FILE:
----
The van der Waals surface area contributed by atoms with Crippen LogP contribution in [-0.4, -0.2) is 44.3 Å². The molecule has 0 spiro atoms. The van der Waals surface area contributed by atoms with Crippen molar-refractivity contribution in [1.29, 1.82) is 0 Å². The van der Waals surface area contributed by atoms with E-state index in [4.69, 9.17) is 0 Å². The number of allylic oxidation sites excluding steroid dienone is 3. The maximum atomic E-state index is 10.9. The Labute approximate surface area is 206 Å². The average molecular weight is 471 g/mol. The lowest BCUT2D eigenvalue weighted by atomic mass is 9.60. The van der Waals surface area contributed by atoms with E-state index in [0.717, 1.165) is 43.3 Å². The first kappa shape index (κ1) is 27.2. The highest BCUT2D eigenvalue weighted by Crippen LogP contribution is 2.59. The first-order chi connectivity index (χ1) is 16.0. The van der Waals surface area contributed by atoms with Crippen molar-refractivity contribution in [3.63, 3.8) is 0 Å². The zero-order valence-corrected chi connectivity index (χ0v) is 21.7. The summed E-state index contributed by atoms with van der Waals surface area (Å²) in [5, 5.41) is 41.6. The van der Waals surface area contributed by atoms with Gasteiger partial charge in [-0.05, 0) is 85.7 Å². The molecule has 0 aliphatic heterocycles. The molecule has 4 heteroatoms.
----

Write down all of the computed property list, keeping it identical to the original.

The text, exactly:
The van der Waals surface area contributed by atoms with Crippen LogP contribution in [-0.4, -0.2) is 44.3 Å². The molecule has 0 spiro atoms. The van der Waals surface area contributed by atoms with Crippen molar-refractivity contribution in [1.29, 1.82) is 0 Å². The van der Waals surface area contributed by atoms with E-state index in [4.69, 9.17) is 0 Å². The number of allylic oxidation sites excluding steroid dienone is 3. The maximum atomic E-state index is 10.9. The Labute approximate surface area is 206 Å². The average molecular weight is 471 g/mol. The lowest BCUT2D eigenvalue weighted by atomic mass is 9.60. The van der Waals surface area contributed by atoms with E-state index in [0.717, 1.165) is 43.3 Å². The first kappa shape index (κ1) is 27.2. The highest BCUT2D eigenvalue weighted by Crippen LogP contribution is 2.59. The first-order chi connectivity index (χ1) is 16.0. The van der Waals surface area contributed by atoms with Crippen molar-refractivity contribution in [3.63, 3.8) is 0 Å². The zero-order valence-corrected chi connectivity index (χ0v) is 21.7. The summed E-state index contributed by atoms with van der Waals surface area (Å²) in [5, 5.41) is 41.6. The van der Waals surface area contributed by atoms with Gasteiger partial charge in [-0.05, 0) is 85.7 Å². The molecule has 0 aliphatic heterocycles. The molecule has 4 heteroatoms.